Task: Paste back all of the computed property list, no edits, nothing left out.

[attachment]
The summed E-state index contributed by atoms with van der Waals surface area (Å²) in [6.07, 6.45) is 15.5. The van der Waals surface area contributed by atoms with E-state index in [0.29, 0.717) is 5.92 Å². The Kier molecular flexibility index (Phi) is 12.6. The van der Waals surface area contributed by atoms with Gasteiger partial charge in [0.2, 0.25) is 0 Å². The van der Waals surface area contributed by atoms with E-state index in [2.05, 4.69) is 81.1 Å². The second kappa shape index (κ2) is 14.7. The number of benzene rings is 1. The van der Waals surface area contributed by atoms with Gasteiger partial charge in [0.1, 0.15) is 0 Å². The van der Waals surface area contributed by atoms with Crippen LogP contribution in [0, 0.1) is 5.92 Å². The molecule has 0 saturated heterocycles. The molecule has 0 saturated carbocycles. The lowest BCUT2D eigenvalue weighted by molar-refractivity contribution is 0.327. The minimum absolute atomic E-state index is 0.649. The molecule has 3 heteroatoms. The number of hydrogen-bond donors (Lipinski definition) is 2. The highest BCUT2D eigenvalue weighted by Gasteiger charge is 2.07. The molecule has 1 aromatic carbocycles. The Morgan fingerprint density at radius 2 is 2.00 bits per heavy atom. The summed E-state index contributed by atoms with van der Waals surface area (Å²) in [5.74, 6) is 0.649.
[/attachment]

The summed E-state index contributed by atoms with van der Waals surface area (Å²) in [6.07, 6.45) is 15.5. The van der Waals surface area contributed by atoms with E-state index in [0.29, 0.717) is 5.92 Å². The Kier molecular flexibility index (Phi) is 12.6. The van der Waals surface area contributed by atoms with Gasteiger partial charge in [0.2, 0.25) is 0 Å². The van der Waals surface area contributed by atoms with E-state index in [2.05, 4.69) is 81.1 Å². The second kappa shape index (κ2) is 14.7. The number of benzene rings is 1. The van der Waals surface area contributed by atoms with Gasteiger partial charge in [0.1, 0.15) is 0 Å². The van der Waals surface area contributed by atoms with Crippen LogP contribution in [0, 0.1) is 5.92 Å². The molecule has 0 saturated heterocycles. The molecule has 0 saturated carbocycles. The lowest BCUT2D eigenvalue weighted by molar-refractivity contribution is 0.327. The minimum absolute atomic E-state index is 0.649. The molecule has 3 heteroatoms. The number of hydrogen-bond donors (Lipinski definition) is 2. The highest BCUT2D eigenvalue weighted by Gasteiger charge is 2.07. The molecule has 1 aromatic carbocycles. The Morgan fingerprint density at radius 2 is 2.00 bits per heavy atom. The summed E-state index contributed by atoms with van der Waals surface area (Å²) in [5.74, 6) is 0.649.